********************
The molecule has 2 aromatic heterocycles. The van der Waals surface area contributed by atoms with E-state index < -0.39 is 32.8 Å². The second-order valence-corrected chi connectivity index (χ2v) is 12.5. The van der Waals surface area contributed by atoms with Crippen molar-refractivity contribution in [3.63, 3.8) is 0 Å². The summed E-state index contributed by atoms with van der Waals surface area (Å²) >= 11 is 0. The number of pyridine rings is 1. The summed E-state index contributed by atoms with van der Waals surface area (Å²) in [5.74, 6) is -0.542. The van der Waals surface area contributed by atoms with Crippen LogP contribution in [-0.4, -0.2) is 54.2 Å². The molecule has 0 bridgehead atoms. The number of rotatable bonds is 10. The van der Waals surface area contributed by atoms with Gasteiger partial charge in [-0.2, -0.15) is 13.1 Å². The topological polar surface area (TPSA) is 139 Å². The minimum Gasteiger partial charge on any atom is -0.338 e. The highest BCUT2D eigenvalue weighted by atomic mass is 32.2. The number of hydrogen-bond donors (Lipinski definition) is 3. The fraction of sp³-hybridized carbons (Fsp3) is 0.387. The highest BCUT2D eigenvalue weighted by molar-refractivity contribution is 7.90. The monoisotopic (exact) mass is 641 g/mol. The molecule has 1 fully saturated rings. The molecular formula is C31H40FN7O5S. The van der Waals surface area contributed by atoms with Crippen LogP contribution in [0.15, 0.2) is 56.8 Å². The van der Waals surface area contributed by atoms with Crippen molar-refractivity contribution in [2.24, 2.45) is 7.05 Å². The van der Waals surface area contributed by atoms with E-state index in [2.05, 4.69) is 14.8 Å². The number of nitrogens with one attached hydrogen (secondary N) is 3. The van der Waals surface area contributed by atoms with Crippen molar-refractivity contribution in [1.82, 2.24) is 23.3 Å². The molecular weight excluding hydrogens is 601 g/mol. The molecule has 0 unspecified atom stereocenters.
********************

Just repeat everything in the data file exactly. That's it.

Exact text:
The molecule has 2 aromatic heterocycles. The van der Waals surface area contributed by atoms with E-state index < -0.39 is 32.8 Å². The second-order valence-corrected chi connectivity index (χ2v) is 12.5. The van der Waals surface area contributed by atoms with Crippen molar-refractivity contribution in [3.63, 3.8) is 0 Å². The summed E-state index contributed by atoms with van der Waals surface area (Å²) >= 11 is 0. The number of pyridine rings is 1. The summed E-state index contributed by atoms with van der Waals surface area (Å²) in [5.74, 6) is -0.542. The van der Waals surface area contributed by atoms with Crippen LogP contribution in [-0.4, -0.2) is 54.2 Å². The molecule has 0 bridgehead atoms. The number of rotatable bonds is 10. The van der Waals surface area contributed by atoms with Gasteiger partial charge in [-0.2, -0.15) is 13.1 Å². The topological polar surface area (TPSA) is 139 Å². The minimum Gasteiger partial charge on any atom is -0.338 e. The highest BCUT2D eigenvalue weighted by atomic mass is 32.2. The number of hydrogen-bond donors (Lipinski definition) is 3. The fraction of sp³-hybridized carbons (Fsp3) is 0.387. The highest BCUT2D eigenvalue weighted by molar-refractivity contribution is 7.90. The monoisotopic (exact) mass is 641 g/mol. The molecule has 1 fully saturated rings. The molecular formula is C31H40FN7O5S. The van der Waals surface area contributed by atoms with Crippen LogP contribution in [0.15, 0.2) is 56.8 Å². The van der Waals surface area contributed by atoms with Crippen molar-refractivity contribution in [2.24, 2.45) is 7.05 Å². The van der Waals surface area contributed by atoms with E-state index in [2.05, 4.69) is 14.8 Å². The number of nitrogens with one attached hydrogen (secondary N) is 3. The van der Waals surface area contributed by atoms with Crippen molar-refractivity contribution in [1.82, 2.24) is 23.3 Å². The molecular weight excluding hydrogens is 601 g/mol. The molecule has 0 unspecified atom stereocenters.